Still, the whole thing got me thinking about how the modern, contemporary dad experience is not always all that different from the traditional, old-fashioned dad experience of earlier eras. While we've all heard that this generation of fathers is supposedly more engaged, more involved, than previous generations, it doesn't always feel that way. Seeing your child on nights and weekends can sometimes make you feel like an absentee parent, even if you're nothing of the sort. And it's not due to a lack of interest or desire, but rather outside forces conspiring against you (financial reality, society, the universe). It feels like those old 1950s notions of the breadwinner and the homemaker still exist, that our society hasn't changed all that much over the decades. Almost like you're a character out of Mad Men (except that I can't drink at work—where are those jobs nowadays? I mean, come on).

Because here's the thing. Kids are expensive. They cost a lot of money (and he's only 2!). So somebody's got to go out and earn the scratch to take care of him. Buy him the organic milk and the diapers and the toys and everything else. Sometimes ridiculously expensive. Sure, we could drop out and join a commune, abandon the consumer lifestyle, forget about a mortgage and a nice TV and groceries from Whole Foods. But somewhere inside, I guess, I'm just too addicted to modern convenience. I go to work every day to provide for my family, sure, to keep a roof over our heads and food on the table, the necessities—but I also like to buy DVDs and Chinese take-out.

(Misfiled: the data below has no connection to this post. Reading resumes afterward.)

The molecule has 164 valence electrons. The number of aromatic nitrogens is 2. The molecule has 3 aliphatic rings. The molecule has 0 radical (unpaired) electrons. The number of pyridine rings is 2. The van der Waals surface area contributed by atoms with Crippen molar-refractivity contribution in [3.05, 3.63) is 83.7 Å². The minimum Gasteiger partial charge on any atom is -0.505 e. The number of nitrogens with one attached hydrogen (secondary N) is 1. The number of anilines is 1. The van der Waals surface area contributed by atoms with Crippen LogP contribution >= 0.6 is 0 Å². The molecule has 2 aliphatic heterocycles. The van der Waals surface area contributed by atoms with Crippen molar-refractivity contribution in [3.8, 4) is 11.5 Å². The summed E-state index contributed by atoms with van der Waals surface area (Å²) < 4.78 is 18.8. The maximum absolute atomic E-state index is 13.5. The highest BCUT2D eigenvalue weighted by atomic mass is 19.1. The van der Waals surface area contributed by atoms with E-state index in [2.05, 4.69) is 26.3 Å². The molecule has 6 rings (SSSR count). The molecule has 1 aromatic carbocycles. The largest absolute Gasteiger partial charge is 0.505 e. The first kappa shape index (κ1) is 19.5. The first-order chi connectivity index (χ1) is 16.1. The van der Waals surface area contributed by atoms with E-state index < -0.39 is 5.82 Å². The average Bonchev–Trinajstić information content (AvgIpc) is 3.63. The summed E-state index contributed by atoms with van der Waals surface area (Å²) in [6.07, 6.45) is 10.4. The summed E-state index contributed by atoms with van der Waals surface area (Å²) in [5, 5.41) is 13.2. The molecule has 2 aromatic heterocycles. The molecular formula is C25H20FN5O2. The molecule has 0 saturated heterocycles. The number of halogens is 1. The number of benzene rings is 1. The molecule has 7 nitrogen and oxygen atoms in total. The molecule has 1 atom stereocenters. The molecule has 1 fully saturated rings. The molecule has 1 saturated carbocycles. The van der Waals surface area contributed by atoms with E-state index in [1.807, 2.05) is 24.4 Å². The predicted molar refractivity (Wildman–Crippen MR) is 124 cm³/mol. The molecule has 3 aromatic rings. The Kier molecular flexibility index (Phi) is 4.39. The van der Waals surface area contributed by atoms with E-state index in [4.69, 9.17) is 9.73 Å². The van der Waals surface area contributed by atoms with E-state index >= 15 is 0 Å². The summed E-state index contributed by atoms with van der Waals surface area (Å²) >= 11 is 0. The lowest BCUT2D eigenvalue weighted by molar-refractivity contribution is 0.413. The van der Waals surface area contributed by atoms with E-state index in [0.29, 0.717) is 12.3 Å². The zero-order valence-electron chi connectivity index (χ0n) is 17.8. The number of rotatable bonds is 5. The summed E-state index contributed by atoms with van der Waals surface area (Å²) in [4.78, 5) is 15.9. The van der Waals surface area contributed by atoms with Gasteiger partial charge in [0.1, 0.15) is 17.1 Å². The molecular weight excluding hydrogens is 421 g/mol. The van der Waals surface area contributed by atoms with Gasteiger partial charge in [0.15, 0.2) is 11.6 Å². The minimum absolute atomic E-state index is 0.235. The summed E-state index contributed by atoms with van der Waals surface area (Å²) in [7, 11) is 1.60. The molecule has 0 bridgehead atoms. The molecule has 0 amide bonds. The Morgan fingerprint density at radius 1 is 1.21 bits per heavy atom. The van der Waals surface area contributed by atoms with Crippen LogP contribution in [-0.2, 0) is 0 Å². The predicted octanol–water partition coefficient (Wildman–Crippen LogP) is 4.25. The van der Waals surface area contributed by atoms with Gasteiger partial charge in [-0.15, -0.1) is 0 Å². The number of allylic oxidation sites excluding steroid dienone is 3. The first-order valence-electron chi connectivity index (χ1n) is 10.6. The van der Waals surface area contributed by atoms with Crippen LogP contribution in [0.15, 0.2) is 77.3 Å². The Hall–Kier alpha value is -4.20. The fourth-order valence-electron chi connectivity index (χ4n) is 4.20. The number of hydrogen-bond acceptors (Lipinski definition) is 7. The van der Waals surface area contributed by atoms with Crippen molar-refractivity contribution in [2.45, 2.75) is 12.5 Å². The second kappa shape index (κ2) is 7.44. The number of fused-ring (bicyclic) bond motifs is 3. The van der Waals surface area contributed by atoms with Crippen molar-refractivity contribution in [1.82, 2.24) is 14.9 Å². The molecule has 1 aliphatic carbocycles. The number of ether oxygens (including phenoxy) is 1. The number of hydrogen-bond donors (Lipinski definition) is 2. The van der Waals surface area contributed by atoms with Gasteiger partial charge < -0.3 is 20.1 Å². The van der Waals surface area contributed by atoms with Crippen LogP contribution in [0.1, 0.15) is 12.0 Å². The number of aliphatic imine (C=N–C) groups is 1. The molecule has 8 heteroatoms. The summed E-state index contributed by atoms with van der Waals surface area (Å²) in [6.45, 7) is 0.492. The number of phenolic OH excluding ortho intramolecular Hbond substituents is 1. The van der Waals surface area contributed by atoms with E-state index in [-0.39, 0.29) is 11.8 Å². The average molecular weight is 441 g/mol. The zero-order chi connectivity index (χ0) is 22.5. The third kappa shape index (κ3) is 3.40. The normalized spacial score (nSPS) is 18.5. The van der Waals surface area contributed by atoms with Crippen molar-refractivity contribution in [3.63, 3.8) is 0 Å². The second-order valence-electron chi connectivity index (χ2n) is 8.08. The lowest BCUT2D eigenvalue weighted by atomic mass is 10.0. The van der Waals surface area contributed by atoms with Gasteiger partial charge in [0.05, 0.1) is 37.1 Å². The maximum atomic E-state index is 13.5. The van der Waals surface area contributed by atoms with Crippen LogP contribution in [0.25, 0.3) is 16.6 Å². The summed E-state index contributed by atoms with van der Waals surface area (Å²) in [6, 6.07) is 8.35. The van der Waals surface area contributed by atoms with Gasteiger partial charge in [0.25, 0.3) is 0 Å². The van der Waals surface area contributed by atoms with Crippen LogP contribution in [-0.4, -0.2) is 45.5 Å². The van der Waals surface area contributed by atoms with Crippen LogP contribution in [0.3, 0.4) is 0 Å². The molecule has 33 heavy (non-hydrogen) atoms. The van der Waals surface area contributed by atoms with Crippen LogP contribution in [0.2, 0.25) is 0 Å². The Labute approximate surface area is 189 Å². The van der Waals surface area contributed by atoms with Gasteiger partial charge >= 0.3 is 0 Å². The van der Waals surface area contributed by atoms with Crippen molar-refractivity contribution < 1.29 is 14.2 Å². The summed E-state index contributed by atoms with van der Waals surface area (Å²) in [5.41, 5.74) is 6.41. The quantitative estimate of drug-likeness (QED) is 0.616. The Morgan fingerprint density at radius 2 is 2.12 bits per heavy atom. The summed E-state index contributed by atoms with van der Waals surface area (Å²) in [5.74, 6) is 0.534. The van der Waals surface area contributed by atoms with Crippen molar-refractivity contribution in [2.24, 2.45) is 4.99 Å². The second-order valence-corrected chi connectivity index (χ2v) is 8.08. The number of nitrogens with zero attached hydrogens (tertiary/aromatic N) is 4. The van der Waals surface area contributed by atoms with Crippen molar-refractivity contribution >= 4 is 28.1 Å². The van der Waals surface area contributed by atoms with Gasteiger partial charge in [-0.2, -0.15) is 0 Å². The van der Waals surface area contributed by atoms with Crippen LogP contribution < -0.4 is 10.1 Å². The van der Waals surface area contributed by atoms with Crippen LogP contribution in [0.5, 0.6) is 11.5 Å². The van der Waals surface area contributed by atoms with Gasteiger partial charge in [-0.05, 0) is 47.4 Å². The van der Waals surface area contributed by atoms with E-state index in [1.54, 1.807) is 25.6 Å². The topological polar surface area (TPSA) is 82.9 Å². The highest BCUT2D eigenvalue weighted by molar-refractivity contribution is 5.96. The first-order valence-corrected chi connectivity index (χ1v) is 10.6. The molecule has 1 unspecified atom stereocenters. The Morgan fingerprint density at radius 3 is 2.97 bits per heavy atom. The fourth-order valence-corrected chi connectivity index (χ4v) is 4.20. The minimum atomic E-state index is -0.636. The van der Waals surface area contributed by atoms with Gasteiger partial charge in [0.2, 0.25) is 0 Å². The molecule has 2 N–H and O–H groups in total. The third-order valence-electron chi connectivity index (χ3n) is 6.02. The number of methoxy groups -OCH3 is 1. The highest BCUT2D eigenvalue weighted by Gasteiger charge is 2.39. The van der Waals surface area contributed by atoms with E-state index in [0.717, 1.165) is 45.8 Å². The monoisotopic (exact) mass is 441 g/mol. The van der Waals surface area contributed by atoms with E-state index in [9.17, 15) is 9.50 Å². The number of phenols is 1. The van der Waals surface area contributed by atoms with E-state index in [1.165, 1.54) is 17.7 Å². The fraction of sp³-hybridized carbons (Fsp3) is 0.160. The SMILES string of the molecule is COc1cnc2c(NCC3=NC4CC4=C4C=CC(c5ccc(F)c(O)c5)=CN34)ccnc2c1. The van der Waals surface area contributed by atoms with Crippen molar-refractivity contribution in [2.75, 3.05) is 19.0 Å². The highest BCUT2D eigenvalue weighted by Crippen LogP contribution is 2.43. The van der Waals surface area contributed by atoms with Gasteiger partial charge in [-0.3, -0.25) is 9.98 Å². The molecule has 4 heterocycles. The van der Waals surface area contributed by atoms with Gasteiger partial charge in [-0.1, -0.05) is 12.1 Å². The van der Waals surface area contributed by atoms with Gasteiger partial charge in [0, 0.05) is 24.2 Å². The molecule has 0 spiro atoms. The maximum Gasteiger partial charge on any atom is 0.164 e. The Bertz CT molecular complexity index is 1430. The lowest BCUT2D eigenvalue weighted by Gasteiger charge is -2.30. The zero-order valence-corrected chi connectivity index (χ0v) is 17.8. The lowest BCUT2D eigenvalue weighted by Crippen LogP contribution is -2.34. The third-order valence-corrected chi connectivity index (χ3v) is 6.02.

Sometimes, my wife complains about the fact that I don't appreciate that I get to be around grown-ups all day (a debatable point) and engage in adult conversations. I suppose I do take this for granted. With a two year-old you can't really engage in meaningful discourse about the genius of Aaron Sorkin's script for The Social Network or the awesomeness of Glee doing Rocky Horror, the midterm elections or the new album from Margot and the Nuclear So-and-So's or the irony of Jonathan Franzen's Freedom being chosen for the Oprah Book Club.

And she's right. To a degree. But there is one conversation that I will gladly have with the Doozer over any adult conversation I could have. It goes something like this:

"Hi, Dada."

"Hi, buddy."

"Dada came home from work."

"Yes. I did come home from work."

"Dada sit down and color with me."

"Sure, pal. Anything you want."

Mostly, I'm just relieved he actually remembers who I am.

21 October 2010

Al Gore Approved This Message

Okay, so maybe he didn't. Gotta land some eyeballs here some way . . .

This was originally going to be titled "It Ain't Easy Being Green," because as a parent, you do face significant challenges to being environmentally conscious. More plastic, more waste, more electronics—just more, basically.